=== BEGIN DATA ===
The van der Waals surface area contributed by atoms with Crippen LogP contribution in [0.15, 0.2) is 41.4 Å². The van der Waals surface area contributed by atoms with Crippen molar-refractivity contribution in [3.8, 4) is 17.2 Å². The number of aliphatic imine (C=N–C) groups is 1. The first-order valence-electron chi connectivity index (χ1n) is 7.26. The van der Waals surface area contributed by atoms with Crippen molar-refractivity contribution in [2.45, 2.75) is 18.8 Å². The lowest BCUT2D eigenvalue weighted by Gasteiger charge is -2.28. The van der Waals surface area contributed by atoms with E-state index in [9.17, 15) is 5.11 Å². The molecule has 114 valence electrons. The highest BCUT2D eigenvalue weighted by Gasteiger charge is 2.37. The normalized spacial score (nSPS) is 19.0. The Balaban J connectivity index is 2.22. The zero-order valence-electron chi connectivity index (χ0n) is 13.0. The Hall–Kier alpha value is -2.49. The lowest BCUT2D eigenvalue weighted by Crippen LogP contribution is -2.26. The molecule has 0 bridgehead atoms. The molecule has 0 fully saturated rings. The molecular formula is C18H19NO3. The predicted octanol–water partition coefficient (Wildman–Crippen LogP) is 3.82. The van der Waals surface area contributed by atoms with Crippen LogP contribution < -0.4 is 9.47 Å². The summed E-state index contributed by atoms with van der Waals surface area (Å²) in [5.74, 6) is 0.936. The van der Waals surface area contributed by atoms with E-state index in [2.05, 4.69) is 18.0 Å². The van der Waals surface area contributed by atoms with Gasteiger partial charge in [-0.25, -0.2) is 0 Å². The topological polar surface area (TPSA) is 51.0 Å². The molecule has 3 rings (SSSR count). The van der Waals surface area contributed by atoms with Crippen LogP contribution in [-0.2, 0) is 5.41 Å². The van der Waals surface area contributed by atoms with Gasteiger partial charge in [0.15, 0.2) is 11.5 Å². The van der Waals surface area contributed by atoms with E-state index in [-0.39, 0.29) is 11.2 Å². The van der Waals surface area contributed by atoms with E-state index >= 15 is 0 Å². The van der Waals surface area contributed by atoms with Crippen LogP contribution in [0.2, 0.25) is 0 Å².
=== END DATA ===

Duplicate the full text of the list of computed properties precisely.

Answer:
The van der Waals surface area contributed by atoms with Crippen LogP contribution in [0.15, 0.2) is 41.4 Å². The van der Waals surface area contributed by atoms with Crippen molar-refractivity contribution in [3.8, 4) is 17.2 Å². The number of aliphatic imine (C=N–C) groups is 1. The first-order valence-electron chi connectivity index (χ1n) is 7.26. The van der Waals surface area contributed by atoms with Crippen molar-refractivity contribution in [2.45, 2.75) is 18.8 Å². The lowest BCUT2D eigenvalue weighted by Gasteiger charge is -2.28. The van der Waals surface area contributed by atoms with E-state index in [9.17, 15) is 5.11 Å². The molecule has 114 valence electrons. The highest BCUT2D eigenvalue weighted by Gasteiger charge is 2.37. The normalized spacial score (nSPS) is 19.0. The Balaban J connectivity index is 2.22. The zero-order valence-electron chi connectivity index (χ0n) is 13.0. The Hall–Kier alpha value is -2.49. The lowest BCUT2D eigenvalue weighted by Crippen LogP contribution is -2.26. The molecule has 0 bridgehead atoms. The molecule has 0 fully saturated rings. The molecular formula is C18H19NO3. The predicted octanol–water partition coefficient (Wildman–Crippen LogP) is 3.82. The van der Waals surface area contributed by atoms with Crippen LogP contribution < -0.4 is 9.47 Å². The summed E-state index contributed by atoms with van der Waals surface area (Å²) in [5.74, 6) is 0.936. The van der Waals surface area contributed by atoms with E-state index in [2.05, 4.69) is 18.0 Å². The van der Waals surface area contributed by atoms with Gasteiger partial charge in [-0.25, -0.2) is 0 Å². The topological polar surface area (TPSA) is 51.0 Å². The molecule has 3 rings (SSSR count). The van der Waals surface area contributed by atoms with Crippen LogP contribution in [-0.2, 0) is 5.41 Å². The van der Waals surface area contributed by atoms with Gasteiger partial charge in [0.15, 0.2) is 11.5 Å². The van der Waals surface area contributed by atoms with E-state index in [-0.39, 0.29) is 11.2 Å². The van der Waals surface area contributed by atoms with E-state index >= 15 is 0 Å². The van der Waals surface area contributed by atoms with Crippen LogP contribution in [0.2, 0.25) is 0 Å².